Open-Option Exploration

 Uncategorized
Aug 182004
 
Authors: Erin Skarda

As campus is being invaded by both new and returning students, many are still faced with the decision of choosing a major.

While this process can be long and stressful for some students, Anne Thompson, a counselor at the Career Center, said it is normal to be unsure.

“I would say being open-option is positive,” Thompson said, “Then at least you’re not making a pre-mature decision.”

With more than 150 programs offered within eight colleges and 55 departments, there are a large number of majors students can choose from. However, according to Thompson, open-option is still the largest.

“Many students with declared majors are still internally open-option,” she said. “Being open-option gives students time to explore what’s out there and assess themselves.”

Madlyn D’Andrea, an adviser for the Center for Advising and Student Achievement (CASA), said that being open-option is an honest choice.

“It’s hard to figure out what to do. The pressure makes people nervous, but the process should be fun,” she said.

Many resources on campus are available to students who feel lost in their decision. The Career Center offers counseling to assist in the process, as well as various assessments that measure interests, confidence in various skills, values and personality, which may lead them to a career they would like to explore.

The Resource Center within the Career Center also provides information on different careers, many which relate to specific majors. Here students can find books about different majors, information about internships, graduate schools, and employer directories.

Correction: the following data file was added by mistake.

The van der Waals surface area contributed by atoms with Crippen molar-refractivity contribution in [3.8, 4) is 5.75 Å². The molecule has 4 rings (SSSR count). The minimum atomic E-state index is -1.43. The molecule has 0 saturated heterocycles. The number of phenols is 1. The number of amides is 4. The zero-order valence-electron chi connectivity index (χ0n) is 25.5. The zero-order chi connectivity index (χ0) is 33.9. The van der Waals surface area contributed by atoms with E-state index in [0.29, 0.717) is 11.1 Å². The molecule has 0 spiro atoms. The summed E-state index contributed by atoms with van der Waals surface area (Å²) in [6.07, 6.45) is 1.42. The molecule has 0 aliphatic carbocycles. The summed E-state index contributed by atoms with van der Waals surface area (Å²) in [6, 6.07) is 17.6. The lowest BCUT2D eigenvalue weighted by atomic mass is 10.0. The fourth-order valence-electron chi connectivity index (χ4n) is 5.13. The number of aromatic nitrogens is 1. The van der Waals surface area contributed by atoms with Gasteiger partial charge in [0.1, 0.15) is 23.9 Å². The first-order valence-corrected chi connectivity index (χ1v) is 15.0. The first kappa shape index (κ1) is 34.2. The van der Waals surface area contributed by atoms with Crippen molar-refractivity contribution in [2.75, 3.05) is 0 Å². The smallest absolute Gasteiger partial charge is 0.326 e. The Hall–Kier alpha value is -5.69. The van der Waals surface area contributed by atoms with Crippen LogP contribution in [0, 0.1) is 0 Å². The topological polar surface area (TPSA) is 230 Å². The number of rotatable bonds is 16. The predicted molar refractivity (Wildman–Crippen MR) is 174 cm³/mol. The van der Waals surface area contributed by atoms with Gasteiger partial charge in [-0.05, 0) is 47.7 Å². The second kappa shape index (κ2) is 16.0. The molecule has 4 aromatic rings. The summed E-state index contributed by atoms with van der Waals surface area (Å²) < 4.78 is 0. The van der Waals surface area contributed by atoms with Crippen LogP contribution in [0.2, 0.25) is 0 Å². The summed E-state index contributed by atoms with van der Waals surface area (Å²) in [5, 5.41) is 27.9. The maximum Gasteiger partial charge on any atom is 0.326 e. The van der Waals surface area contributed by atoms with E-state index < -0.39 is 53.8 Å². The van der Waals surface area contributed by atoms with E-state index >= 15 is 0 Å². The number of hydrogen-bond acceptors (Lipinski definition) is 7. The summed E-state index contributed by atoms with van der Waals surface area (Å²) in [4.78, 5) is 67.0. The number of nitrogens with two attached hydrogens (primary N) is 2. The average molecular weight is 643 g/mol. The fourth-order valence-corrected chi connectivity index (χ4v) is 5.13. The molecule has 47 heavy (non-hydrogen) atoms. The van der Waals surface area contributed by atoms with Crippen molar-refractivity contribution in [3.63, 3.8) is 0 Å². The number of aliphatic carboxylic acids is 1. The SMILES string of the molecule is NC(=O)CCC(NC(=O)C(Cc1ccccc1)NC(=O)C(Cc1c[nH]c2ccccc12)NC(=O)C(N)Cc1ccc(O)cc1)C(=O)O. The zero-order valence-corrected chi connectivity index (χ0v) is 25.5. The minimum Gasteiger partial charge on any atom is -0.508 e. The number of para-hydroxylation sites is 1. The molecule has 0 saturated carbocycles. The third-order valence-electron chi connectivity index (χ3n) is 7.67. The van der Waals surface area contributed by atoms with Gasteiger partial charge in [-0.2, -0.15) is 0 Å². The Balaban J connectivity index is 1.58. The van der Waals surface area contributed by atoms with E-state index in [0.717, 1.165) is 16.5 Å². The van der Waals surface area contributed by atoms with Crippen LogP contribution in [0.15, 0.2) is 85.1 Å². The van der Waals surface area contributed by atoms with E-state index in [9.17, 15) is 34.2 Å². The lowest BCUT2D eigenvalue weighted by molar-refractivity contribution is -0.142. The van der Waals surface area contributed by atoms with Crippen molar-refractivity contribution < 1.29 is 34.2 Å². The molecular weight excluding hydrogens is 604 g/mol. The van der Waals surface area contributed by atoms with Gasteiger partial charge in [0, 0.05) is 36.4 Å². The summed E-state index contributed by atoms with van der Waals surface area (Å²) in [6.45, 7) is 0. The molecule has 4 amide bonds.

CASA also offers many major and career resources. Advising appointments are available for students in both open-option and declared majors. The front office is being re-organized into an exploration zone with online resources as well as information about different majors and departments.

Zack Ruelas, a junior sociology major, said that while the advisers at CASA didn’t give him much guidance, the Career Center did.

“I didn’t know what I wanted to do,” Ruelas said, “The Career Center was extremely helpful, especially if you are deciding on graduate school or are a sophomore or junior, go there.”

Cassidy Isch was open-option during his first year until deciding to declare math as his major his sophomore year.

“My advisor through CASA helped a lot,” Isch said. “I had a little idea of what I wanted to do, but he showed me options for my interests, gave me ideas and spent a lot of time helping out.”

Both Thompson and D’Andrea agree the sooner a student gets involved and starts researching a major that appeals to them, the easier it will be to find something they enjoy.

“I encourage students not to wait until their registration appointment,” D’Andrea said. “They really should meet with their advisor in September or October to start the process.”

Thompson encourages students to get involved with student organizations, volunteer, talk to people within their majors of interest, and take advantage of online resources to help in their decision.

“Be pro-active,” D’Andrea said. “Get on the websites, begin exploring, talk with advisors, and have fun with it. Really learn about yourself.”

The Career Center

>Ammons Hall

Call 491-5707 to make an appointment

Visit the website at www.career.stuser.colostate.edu<

Center for Advising and Student Achievement

100 A. Aylesworth NE

Call 491-7095 to make an appointment

Visit the website at www.casa.colostate.edu

Attend the Career Fair on September 15 and 16.

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